Impulse control disorders: kleptomania

Let’s talk about kleptomania: Impulse Control Disorders are a diagnostic category only recently recognised

Disorders such as pathological gambling, pyromania (which I have already discussed in a previous article), kleptomania and intermittent explosive disorder were only given a diagnostic framework in the DSM III (American Psychiatric Association, 1980).

Only seven years later, in the DSM III-R (American Psychiatric Association, 1987), trichotillomania was also given diagnostic value.

What is kleptomania?

As the term itself indicates, Impulse Control Disorders are generally characterised by a person’s inability to resist a compelling impulse or temptation.

This urge leads the person to perform an action that is dangerous to him/herself and/or others and is preceded by a feeling of increasing tension and excitement followed by pleasure, gratification, and relief (DSM-IV-TR, 2004).

The action is usually followed by a feeling of remorse, personal blame, or guilt.

The diagnostic group of impulse control disorders includes:

  • gambling (characterised by maladaptive, recurrent and persistent gambling behaviour); pyromania (characterised by the habit of setting fires for pleasure, gratification, or relief of tension);
    kleptomania (characterised by a recurrent inability to resist the urge to steal objects that have no personal use or commercial value);
  • intermittent explosive disorder (consisting of occasional episodes of inability to resist aggressive impulses and causing serious aggression or destruction of property);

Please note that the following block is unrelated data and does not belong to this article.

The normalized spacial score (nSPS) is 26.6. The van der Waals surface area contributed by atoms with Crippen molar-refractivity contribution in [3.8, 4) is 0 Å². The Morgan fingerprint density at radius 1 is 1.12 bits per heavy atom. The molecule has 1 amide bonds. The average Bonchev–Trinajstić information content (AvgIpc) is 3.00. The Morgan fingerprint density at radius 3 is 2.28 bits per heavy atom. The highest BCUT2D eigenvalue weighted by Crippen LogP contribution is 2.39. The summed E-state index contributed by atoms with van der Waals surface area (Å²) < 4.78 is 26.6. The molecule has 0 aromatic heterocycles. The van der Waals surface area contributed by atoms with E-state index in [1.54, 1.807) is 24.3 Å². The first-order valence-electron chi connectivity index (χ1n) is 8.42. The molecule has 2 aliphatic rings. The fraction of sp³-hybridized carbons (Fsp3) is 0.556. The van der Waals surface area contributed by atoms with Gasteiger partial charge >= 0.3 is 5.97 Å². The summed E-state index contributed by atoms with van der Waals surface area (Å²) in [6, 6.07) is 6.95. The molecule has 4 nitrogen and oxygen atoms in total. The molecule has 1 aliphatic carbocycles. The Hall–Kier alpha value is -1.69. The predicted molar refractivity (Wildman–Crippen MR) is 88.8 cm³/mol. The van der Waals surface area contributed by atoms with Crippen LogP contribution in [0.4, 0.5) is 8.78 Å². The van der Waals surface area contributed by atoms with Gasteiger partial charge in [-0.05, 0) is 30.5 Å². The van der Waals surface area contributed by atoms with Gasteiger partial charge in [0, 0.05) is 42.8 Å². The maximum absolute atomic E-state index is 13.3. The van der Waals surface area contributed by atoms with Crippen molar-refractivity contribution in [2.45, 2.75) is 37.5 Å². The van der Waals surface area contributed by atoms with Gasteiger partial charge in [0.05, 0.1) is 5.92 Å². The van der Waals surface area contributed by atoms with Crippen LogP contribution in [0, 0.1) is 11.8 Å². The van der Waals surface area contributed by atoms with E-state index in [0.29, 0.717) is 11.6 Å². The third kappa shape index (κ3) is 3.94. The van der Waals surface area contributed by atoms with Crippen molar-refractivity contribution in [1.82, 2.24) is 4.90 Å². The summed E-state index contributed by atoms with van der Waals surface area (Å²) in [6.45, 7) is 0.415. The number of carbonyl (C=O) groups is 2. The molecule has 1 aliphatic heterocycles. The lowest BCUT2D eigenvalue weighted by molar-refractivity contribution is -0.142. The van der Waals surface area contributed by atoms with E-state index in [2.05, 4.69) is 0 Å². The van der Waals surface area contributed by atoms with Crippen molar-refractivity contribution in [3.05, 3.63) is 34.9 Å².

• trichotillomania (characterised by recurrent tearing out of hair or hair for pleasure, gratification, or tension relief and causing significant loss of hair) and impulse control disorder not otherwise specified (NAS) included to codify impulse control disorders that do not meet the criteria for any of the specific disorders described above.
  • Currently, there is a tendency to include Compulsive Shopping Disorder, Internet Addiction and Sexual Addiction among Impulse Control Disorders (DSM 5). This is because of certain characteristics common to this class of disorders, such as the tension that precedes the performance of the behaviour, the search for immediate gratification, and the inability to withstand the frustration of avoiding the behaviour.


Kleptomania is a psychological problem.

Kleptomania is listed in the Manual of Mental Disorders (DSM-IV TR) as an Impulse Control Disorder and is characterised by “a recurrent inability to resist the impulse to steal objects that have no personal use or commercial value to the kleptomaniac, who often gives them away or throws them away. More rarely, he may even keep them and return them secretly’.

The theft is not carried out out of revenge, anger, delirium or hallucination, but from the inability to resist a compelling desire.

Psychiatry defines kleptomania as an obsessive form of thinking, as the idea of theft and its completion pervades the mind, preventing any other type of activity.

Often, people with this disorder have first-degree relatives with substance dependency.